The Green Zone
Distributed by: Universal Pictures
Reviewed by Melissa Minners
When searching for videos to rent, I make my selection based on my mood. My last visit to the rental store found me in the mood for two things: laughter and adrenaline-pumping action. For the action quotient, I decided to go with The Green Zone, a movie whose promos promised a great deal of action of the shoot ‘em up/blow ‘em up variety.
In The Green Zone, Matt Damon stars as Roy Miller, a Chief Warrant Officer assigned to Iraq to uncover the whereabouts of Weapons of Mass Destruction believed to be located in various locations throughout the country. Miller is only happy to comply with his orders. Unfortunately, every mission he has been sent on has been a bust. Not one single location has yielded any such weaponry and Miller is suspicious. Who is this Iraqi informant who keeps offering up bogus locations and why is the United States military so accepting of his information?
Miller starts to uncover some answers when, at one of the failed WMD recovery locations, an Iraqi civilian (Khalid Abdalla) reports a huge meeting of Saddam Hussein’s top military brass taking place nearby. Responding to the scene, Miller just misses capturing General Mohammed Al-Rawi (Yigal Naor), but manages to detain one of his henchmen. Just when Miller thinks he is getting somewhere with the captured Iraqi, Special Forces arrives and takes custody of the prisoner. Someone doesn’t want Miller to find out the reason behind the lack of WMDs recovered and that someone appears to be an American.
Matt Damon basically plays the same role he has been playing in action films of late, the action hero with morals. Straight and stern Damon taking on the world with furrowed brow, stiff jaw and piercing glare. Nothing new here - you might as well be watching one of the Bourne movies. Khalid Abdalla is excellent as an Iraqi civilian torn between helping the Americans and doing what is best for the people in his country.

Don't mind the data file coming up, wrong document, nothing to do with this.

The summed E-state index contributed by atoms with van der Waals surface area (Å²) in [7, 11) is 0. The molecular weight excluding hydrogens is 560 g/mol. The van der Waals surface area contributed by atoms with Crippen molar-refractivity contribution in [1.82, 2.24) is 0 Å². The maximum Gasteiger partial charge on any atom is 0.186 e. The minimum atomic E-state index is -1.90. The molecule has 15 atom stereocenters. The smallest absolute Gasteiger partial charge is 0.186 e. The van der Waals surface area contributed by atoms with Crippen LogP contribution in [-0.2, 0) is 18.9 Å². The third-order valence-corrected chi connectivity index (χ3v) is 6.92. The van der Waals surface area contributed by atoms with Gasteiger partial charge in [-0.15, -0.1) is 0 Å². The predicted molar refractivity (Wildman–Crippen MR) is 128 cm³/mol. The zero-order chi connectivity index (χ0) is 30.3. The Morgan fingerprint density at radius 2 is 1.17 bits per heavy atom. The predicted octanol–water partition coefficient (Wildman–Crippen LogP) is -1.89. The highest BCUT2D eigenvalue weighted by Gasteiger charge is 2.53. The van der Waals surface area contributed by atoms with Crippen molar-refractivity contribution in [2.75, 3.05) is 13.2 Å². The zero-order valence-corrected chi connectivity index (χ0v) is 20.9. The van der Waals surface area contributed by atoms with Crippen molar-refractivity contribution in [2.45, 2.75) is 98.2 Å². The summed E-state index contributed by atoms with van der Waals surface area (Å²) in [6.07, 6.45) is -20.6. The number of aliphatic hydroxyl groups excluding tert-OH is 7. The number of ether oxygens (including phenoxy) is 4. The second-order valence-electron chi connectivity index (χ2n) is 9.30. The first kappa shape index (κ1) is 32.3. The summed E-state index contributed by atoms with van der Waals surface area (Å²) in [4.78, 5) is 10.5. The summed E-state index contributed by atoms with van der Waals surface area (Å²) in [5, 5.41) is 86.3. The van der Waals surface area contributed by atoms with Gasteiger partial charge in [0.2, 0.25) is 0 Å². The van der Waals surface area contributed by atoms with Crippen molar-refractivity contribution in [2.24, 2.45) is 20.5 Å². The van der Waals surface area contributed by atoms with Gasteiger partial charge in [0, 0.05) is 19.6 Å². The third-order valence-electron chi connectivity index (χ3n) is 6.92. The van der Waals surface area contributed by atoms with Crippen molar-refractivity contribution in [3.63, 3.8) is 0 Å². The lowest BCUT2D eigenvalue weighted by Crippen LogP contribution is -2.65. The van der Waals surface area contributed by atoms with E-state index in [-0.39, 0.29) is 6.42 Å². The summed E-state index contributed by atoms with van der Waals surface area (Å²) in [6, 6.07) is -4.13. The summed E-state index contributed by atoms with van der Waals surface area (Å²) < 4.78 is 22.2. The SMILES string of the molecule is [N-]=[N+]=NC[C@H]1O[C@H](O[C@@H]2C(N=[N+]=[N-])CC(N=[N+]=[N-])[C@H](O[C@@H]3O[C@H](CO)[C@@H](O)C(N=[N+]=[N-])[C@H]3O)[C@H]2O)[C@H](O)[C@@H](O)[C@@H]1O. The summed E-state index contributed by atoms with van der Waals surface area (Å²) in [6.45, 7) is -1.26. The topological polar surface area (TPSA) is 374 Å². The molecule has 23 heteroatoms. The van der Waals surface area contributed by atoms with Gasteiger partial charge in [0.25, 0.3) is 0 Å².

The Green Zone also stars Greg Kinnear as Pentagon Special Intelligence Agent Clark Poundstone, Brendan Gleeson as CIA Baghdad Bureau Chief Martin Brown and Amy Ryan as Wall Street Journal foreign correspondent Lawrie Dayne. Having acted in comedy as well as drama, Kinnear seems to have a knack for that sleazy dramatic character. You know the type - you hate him from the moment you see him. I suppose the real talent here is his ability to switch off from that sleazy character to portray such likeable characters in comedies. I recognized Brendan Gleeson right away from his role as Alastor Moody in the Harry Potter movies. His role here pretty much ensures that he won’t be typecast as a one-eyed wizard in the future. Gleeson was an excellent choice as an adversary for Greg Kinnear.
Based on Imperial Life in the Emerald City , a nonfiction book by journalist Rajiv Chandrasekaran, The Green Zone is more of a commentary about the falsifications that lead the United States to declare war on Iraq than action. The most interesting action that takes place occurs at the end of the movie. In fact, most of the promos I saw for The Green Zone take place in the final moments of the film.
The Green Zone was a movie intended to be a political commentary on the Weapons of Mass Destruction that never were and the blatant misleading of our military who had faith that they were acting on good intel. Unfortunately it was marketed as a big action flick, just as misleading as the government in this film. How sad: two hours of my life I can never get back.